The government-appointed board investigating the widely reported disability benefits racket revealed last year will ask for an extension to its five-month term.
In response to a parliamentary question by Opposition MP Albert Buttigieg, Social Services Minister Michael Falzon said the board, meant to deliver its findings on 11 February, “would be asking for an extension of a few weeks to conclude its report.”
Falzon pledged the report’s findings would be made public.
While the government board, appointed some five months ago, buys more time for their administrative investigations, no charges have been issued by the police against any of those enabling the racket, including former MP Silvio Grixti, alleged to be at the racket’s centre.
Last September, the Times of Malta reported how Grixti, who resigned abruptly from parliament in 2021, allegedly provided forged medical documents to patients for them to fraudulently benefit from monthly government handouts for disabilities they did not have.
The prospective beneficiary would then present the documents to a medical panel at the Department of Social Security, who would approve the benefits after interviews, reportedly only lasting a few minutes.
The Shift reported how those on the medical panel were kept on it for years despite the racket being common knowledge.
In response to public uproar and an attempt to downplay the implications, Falzon appointed an ‘independent’ investigative board.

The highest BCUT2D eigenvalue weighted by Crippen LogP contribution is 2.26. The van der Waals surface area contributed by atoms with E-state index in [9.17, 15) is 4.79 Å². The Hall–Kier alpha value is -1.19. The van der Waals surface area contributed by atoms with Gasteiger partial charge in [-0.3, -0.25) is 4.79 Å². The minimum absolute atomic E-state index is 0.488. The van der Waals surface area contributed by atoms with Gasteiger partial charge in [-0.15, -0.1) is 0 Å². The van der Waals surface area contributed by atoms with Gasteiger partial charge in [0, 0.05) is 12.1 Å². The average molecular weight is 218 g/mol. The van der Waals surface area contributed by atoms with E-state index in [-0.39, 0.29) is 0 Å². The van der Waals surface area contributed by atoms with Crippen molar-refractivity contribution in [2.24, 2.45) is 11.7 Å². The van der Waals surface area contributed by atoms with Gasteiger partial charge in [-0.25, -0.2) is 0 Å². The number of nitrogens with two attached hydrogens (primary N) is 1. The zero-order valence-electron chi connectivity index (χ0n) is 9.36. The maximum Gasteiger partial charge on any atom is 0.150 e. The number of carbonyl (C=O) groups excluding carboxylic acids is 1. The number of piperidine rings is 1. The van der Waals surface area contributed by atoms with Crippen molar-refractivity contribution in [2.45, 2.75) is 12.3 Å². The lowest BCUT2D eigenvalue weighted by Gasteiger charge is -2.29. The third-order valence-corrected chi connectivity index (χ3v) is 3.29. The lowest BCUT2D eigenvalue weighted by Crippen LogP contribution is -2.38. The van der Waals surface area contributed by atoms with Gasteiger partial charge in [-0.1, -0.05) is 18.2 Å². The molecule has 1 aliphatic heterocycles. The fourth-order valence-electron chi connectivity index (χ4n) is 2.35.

Grixti resigned from his role as Labour MP in December 2021 in the wake of a police investigation related to the alleged racket.
The former MP was questioned again by police in the weeks following the revelations of the scandal.
The alleged racket reportedly ballooned to include fraudulent claimants with forged documents from sources other than Grixti.
It is claimed that ‘clients’ were sent to Grixti and onto the medical board by the customer care section at the Office of the Prime Minister and other ministries.
The terms of reference for the independent board appointed by Falzon state that it should investigate how the fraudulent applications were accepted and whether there were administrative shortcomings or irregularities in the verification process, including the medical evaluation.
Former Judge Antonio Mizzi, the husband of former Labour MEP Marlene Mizzi, chairs the board. Mizzi is aided by members Anthony Scicluna and Raymond Muscat.
The separate police investigation, now more than two years old, has not resulted in any arrests or charges.